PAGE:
Every winter and spring my attention turns to locating antlered critters with the intention of gathering up their discarded headgear. There is just something about it that keeps me coming back year after year.
Obviously, the love of being outdoors, and the thrill of finding an undiscovered antler, are motivation enough. At the same time, the more I do it, the more benefits I seem to discover about it.
With the fall hunting season fast approaching, there are three primary things on my mind. First and foremost, finding animals. Secondly, getting in shape. And thirdly, spending plenty of quality time with my loved ones since the coming months will be somewhat lacking in this area.
Fortunately, all of these things can be huge benefits of antler hunting.
By locating animals in the late winter and early spring, I am able to learn something about them that most people don’t – Their migration patterns. By understanding where they come from in the fall, and where they move to in the spring, I am better able to locate them come hunting season.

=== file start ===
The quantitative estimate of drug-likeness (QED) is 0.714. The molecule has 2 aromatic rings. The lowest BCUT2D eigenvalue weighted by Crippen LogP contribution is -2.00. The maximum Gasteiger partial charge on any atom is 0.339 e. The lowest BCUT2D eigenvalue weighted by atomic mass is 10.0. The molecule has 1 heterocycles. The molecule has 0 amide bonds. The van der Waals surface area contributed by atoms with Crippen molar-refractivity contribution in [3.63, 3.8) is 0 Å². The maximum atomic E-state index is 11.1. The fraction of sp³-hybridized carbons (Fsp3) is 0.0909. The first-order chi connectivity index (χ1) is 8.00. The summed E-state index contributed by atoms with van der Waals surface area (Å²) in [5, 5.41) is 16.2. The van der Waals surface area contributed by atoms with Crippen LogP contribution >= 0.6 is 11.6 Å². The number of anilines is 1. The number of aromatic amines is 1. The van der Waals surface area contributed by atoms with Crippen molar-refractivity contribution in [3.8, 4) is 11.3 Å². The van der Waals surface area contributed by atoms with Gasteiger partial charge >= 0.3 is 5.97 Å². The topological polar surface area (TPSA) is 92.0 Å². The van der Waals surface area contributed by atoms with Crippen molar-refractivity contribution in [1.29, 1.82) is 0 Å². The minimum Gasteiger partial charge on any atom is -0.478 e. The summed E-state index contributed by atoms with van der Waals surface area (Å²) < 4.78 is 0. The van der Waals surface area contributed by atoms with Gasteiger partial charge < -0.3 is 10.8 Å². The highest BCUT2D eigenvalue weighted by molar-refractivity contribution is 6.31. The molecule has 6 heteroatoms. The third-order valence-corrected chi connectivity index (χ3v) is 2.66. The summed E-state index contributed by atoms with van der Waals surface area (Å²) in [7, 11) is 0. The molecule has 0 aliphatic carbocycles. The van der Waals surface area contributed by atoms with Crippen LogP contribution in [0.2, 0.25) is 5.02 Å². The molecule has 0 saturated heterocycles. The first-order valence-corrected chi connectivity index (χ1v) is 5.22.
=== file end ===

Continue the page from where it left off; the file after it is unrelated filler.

Granted, this is obviously not a foolproof method of scouting, but it is undoubtedly another tool in my belt. There have been numerous times that I have been able to locate some giant animals in the late winter and early spring that I had no idea even existed in the area previously.
Secondly, when the usual jog or weight lifting routine becomes a bit mundane, there is no substitute for a good ol’ jaunt in the woods. And better yet, carrying a moderately heavy backpack allows me to get in some cardio and strength training at the same time.
There is no doubt that those of us with families sacrifice a lot of quality time during hunting season. Truth is, among friends and family the phrase, “hunting widow” comes up quite often – and rightfully so. Adding another activity, like antler hunting, can potentially compound the problem.
So why not take them with you? My wife and daughter love the outdoors. However, hiking up a mountain in the dark, or sitting miles from the truck in a rainstorm, just isn’t their cup of tea. But both of these problems can be avoided when antler hunting.
Sleep in, pack a nice picnic, stop and look at butterflies, trees, and rocks. It’s educational for the kids and develops a common bond through the outdoors. And if you kids are small enough, they make great pack weights too.